Friday, July 13, 2012

Walk Your Dog Through a Crowd:
Canine Good Citizen Test #5

by Carrie Boyko, CEB
© AllThingsDogBlog.com
Good Practice, but
This Won't Help You in a Crowd
Here we are again, back in social opportunity territory. This part of the Canine Good Citizen exam is easier for those dogs who are less social, yet at the same time can be intimidating if your pup finds crowds to be a bit overwhelming. Gradually helping your dog become accepting of larger groups takes time and effort, but will pay off greatly in terms of the multitude of places you will be able to take him over the years.


Your goal is to reach a point where your dog will see a group of people as a pleasant experience without the exuberance that might end in a jumping exhibition or over-excitement. It's a fine line between accepting the group and not pushing to greet each person in it gregariously.


Whether your dog is on the shy or aloof end of the sociability scale or the extremely friendly end, you'll still want to start preparing for this part of the test with the same steps:
  • Master greeting individuals with a calm, yet friendly demeanor. When your dog is handling this well, he is ready to move on to small groups.
  • Start with groups of only a couple of people. In the test, you'll be required to weave through a room full people without fear, aggression or excitement. Your dog will be required to leave the humans alone at your direction. 
  • I found that teaching the "Leave it" command to Tanner was a big help with this part of the exam. He understood the meaning of this command and immediately was able to 'get' my request. I'm not saying it was easy for him, but he did understand. Honestly, his outgoing nature was telling him to run to each person and give them a very personal kiss, so that's where my challenges were. Oliver was much the same way, but caught on a bit faster, thank goodness. 
  • One particularly astute trainer assisted me when working on this command by walking behind my dog and offering backup commands such as "Leave It", while encouraging me to simply call Tanner back when his attention diverted to the humans, using the "Watch Me" command and a treat. This confused and redirected Tanner to me, working quite well to break his ultra-social habit.
  • Note that some trainers will include dogs in the groups, so this should be part of your preparation in training.
  • As your pup gets better and better, continue to add to the groupings, visiting pet superstores on a Saturday when lots of people and pets are around. When your dog can navigate a superstore without dragging you off to every meet-and-greet he sees, you can finally consider him ready for this part of the exam.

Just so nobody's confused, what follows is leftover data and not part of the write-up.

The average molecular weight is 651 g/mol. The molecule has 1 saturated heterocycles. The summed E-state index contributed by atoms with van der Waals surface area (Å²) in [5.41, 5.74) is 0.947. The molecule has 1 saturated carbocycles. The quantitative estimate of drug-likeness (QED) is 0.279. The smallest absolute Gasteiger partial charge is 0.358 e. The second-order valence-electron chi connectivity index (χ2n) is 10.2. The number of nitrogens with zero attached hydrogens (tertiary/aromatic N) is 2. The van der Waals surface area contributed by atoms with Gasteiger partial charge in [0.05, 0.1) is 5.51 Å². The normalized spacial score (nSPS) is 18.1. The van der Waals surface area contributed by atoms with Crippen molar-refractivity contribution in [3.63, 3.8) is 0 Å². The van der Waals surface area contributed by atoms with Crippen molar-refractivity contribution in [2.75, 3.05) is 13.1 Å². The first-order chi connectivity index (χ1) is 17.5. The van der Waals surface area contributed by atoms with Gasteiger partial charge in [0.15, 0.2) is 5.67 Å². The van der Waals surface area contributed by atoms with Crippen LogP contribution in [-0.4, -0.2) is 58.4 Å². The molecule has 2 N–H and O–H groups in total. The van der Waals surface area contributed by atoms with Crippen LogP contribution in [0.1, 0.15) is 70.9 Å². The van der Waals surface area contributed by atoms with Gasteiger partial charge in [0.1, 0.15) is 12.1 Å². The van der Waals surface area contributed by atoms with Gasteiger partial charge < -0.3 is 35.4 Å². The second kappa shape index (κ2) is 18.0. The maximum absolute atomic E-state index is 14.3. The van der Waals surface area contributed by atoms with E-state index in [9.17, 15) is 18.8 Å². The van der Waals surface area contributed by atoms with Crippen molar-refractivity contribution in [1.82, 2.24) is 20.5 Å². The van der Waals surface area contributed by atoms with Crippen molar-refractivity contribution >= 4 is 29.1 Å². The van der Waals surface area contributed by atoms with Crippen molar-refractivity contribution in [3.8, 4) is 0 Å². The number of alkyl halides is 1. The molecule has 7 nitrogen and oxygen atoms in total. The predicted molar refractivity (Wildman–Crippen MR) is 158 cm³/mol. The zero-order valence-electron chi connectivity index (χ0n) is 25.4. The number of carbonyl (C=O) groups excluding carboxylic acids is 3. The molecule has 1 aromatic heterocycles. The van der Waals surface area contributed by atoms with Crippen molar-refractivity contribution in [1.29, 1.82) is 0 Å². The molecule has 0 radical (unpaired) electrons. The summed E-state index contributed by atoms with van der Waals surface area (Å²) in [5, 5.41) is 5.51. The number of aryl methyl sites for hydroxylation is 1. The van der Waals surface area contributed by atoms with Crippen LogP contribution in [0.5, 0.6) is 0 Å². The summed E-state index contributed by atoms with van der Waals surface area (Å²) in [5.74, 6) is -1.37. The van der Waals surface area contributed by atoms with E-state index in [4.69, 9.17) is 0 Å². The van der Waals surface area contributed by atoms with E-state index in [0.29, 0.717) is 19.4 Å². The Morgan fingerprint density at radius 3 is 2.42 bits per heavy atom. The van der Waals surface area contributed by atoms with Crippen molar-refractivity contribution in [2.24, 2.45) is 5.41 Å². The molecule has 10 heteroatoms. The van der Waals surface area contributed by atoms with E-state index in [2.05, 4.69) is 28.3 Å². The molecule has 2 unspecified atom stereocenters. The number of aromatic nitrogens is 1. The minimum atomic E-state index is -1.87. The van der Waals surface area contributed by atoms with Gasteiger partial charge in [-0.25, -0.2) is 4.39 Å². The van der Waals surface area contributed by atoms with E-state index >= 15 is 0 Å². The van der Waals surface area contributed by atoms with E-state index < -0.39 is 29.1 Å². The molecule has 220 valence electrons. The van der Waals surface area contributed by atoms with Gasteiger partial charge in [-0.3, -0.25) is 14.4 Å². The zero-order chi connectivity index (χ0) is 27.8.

• One caveat to all of this is that you don't want your dog to lose his friendliness with humans. I believe it is important to maintain a regular socialization experience that is intertwined with these other training episodes. While you're visiting the pet superstore, this is a great time to practice greetings. Bring a chair and camp out at the entrance, staying on top of your dog's interest in each owner and dog that arrives at the store. This is a great way to send the message that there is a time and a place for greetings.
  • Don't forget the training treats. Associating positive behavior and praise with high-value food will help to bring the desired behavior around sooner.
It's time to start a list of the previous CGC prep posts, for those of you may want to catch up:
And finally, always remember and never forget the reason for taking this exam is to push yourself to help your dog be a better behaved, more enjoyable family companion. There is no greater reason than that to follow through with this testing. Happy tails!





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5 comments:



pinkpixie786 said...

just dropped by from the blog hop...thanks for the tips, Carrie...we will practice on the "Leave it" command...i'm not sure if i'll get this fast cuz there's so many distractions out there...
x0x0x Vanilla Bean



snoopy@snoopysdogblog said...

Hi Carrie,

The leave it command is a great idea for this scenario :)

I was lucky that we did the crowd thing from when I was a puppy, so I'm totally cool with crowds now and it's really paid off as I've been able to go to lots of events with my family and even visit High Schools (where I was kinda mobbed by all the students) :) as part of my Therapy visits :)

It's a great skill to teach any Dog,

Hope you're having a fun day :)

Your pal Snoopy :)



Jessica @ YouDidWhatWithYourWeiner said...

Whew! I know neither of my dogs could pass this test. Chester is just so friendly and Gretel is to afraid. Ironically, it is my scardey Gretel who would do better because she doesn't really like to go up to people :)



Kolchak Puggle said...

Felix feels quite strongly that the whole "don't stick your snout in a stranger's you-know-where" rule does NOT apply to him. never considered using the Leave It command like would with a toy or a treat. I'll have to give this a try. Thanks!!



Stephen said...

Hi Carrie, great post on how to walk your dog, we will definitely try it on our dogs.

Cheers,
Stephen

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